A review of data of patients with cardiomyopathy found that those who had used marijuana were more likely to be younger males with fewer pre-existing cardiovascular risk factors.
Four more states, including California, approved recreational marijuana use Tuesday, which means 8 states and the District of Columbia will allow adults to use a substance once illegal. But a study presented Sunday finds that frequent marijuana use may put young men at risk of a heart malfunction that mimics a heart attack, even among those who are otherwise at little risk of cardiac problems.
The study, presented at the 2016 Scientific Session of the American Heart Association, examined a national data set to show that the risk of stress cardiomyopathy doubled among young men who smoked marijuana. Cardiomyopathy is a sudden, usually temporary, weakening in the heart muscle that affects its ability to pump, causing pain and shortness of breath. As the results showed, it is more often seen among older women.
With more states loosening up laws on marijuana use, the results from Saint Luke’s University Hospital in Bethlehem, Pennsylvania, should give public officials pause, the researchers said. “This development of stress cardiomyopathy in younger patients who used marijuana suggests a possible link that needs to be further investigated,” said Sahil Agrawal, MD, a study co-author and chief cardiology fellow at St. Luke’s.
Researchers looked at records from 33,343 people identified in the Nationwide Inpatient Sample who were hospitalized with cardiomyopathy between 2003 and 2011 in the United States. Of this group, 210, or less than 1%, were identified as marijuana users.
Compared with those who were not using marijuana, this small group was more likely to be younger and more likely to be male: the average age of marijuana users was 44, compared with 66 for other cardiomyopathy patients; 36% of the marijuana users were male compared with just 8% of the others.
The marijuana users had fewer risk factors, such as high blood pressure (38% vs 62%), diabetes (2.4% vs 17.6%), or hyperlipidemia (15.7% vs 52.4%), to explain this event. However, the marijuana users were more likely to suffer mental health disorders, with higher rates of depression (32.9% vs 14.5%), psychosis (11.9% vs 3.8%), anxiety disorder (28.4% vs 16.2%), and alcoholism (13.3% vs 2.8%). The marijuana users were also far more likely to use tobacco (73.3% vs 38.6%) and multiple substances (11.4% vs 0.3%); all P <.001.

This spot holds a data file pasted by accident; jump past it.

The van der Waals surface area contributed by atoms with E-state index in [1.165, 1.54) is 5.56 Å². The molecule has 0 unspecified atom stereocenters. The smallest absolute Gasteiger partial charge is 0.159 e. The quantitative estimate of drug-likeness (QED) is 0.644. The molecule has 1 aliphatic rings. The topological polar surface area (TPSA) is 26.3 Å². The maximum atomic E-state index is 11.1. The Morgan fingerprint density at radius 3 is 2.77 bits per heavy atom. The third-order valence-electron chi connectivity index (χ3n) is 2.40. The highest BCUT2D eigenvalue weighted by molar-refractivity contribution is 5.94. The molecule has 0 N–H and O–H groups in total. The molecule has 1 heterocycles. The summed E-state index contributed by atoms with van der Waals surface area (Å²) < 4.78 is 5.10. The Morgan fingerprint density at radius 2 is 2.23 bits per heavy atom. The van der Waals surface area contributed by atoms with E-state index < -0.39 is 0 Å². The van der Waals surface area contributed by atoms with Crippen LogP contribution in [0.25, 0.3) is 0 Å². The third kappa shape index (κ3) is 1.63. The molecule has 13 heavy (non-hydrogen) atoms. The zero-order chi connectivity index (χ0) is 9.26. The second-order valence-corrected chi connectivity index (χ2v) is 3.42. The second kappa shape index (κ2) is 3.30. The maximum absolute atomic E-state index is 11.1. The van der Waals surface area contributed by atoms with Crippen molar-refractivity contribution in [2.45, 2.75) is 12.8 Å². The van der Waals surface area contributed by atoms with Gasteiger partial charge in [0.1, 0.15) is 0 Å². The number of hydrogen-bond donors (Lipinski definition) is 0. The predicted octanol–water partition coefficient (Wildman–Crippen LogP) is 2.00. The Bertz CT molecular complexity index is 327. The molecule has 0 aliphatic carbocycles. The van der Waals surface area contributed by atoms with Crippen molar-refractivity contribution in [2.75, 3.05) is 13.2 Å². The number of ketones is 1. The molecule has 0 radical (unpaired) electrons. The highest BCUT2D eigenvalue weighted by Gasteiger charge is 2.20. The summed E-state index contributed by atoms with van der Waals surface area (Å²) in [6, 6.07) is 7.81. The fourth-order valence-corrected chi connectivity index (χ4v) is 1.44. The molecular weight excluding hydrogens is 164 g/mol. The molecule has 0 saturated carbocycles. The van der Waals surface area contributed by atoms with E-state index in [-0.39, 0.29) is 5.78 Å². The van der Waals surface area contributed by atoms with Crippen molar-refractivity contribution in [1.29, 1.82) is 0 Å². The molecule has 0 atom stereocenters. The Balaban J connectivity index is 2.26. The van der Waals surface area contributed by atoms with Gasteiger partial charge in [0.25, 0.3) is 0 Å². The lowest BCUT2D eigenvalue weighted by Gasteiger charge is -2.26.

How does marijuana cause stress on the heart? In their presentation, the research team said that cardiomyopathy, also called, “transient ventricular regional ballooning,” occurs when there is sudden dysfunction in the left ventricle, with or without involvement of the right ventricle. The heart muscle weakens despite the lack of a blockage normally associated with coronary artery disease.
Stress hormones are known to play a role in these sudden attacks, and cannabis apparently plays a role in the body’s response to these hormones. Endocannabinoid receptors are found in the heart muscle, and the researchers suspect they play a role in the onset of these heart malfunctions.
The study also found that marijuana users were more likely to suffer cardiac arrest, and that marijuana use itself could be an independent predictor of heart problems among young men.
Amitoi Singh, MD, the study’s lead author and chief cardiology fellow at St. Luke’s University Health Network, said in a statement that the effects of marijuana on the cardiovascular are not well-known.
“If you are using marijuana and develop symptoms such as chest pain and shortness of breath, you should be evaluated by a healthcare provider to make sure you aren’t having stress cardiomyopathy or another heart problem,” Singh said.
The CDC reports that marijuana use is steadily increasing in the United States. In September, an analysis found than in 2014, there were an average of 7000 new users per day.
Singh A, Agrawal S, Fegley M et al. Marijuana (Cannabis) use is an independent predictor of stress cardiomyopathy in younger men. Presented at the 2016 Scientific Session of the American Heart Association. November 13, 2016. Poster S4054.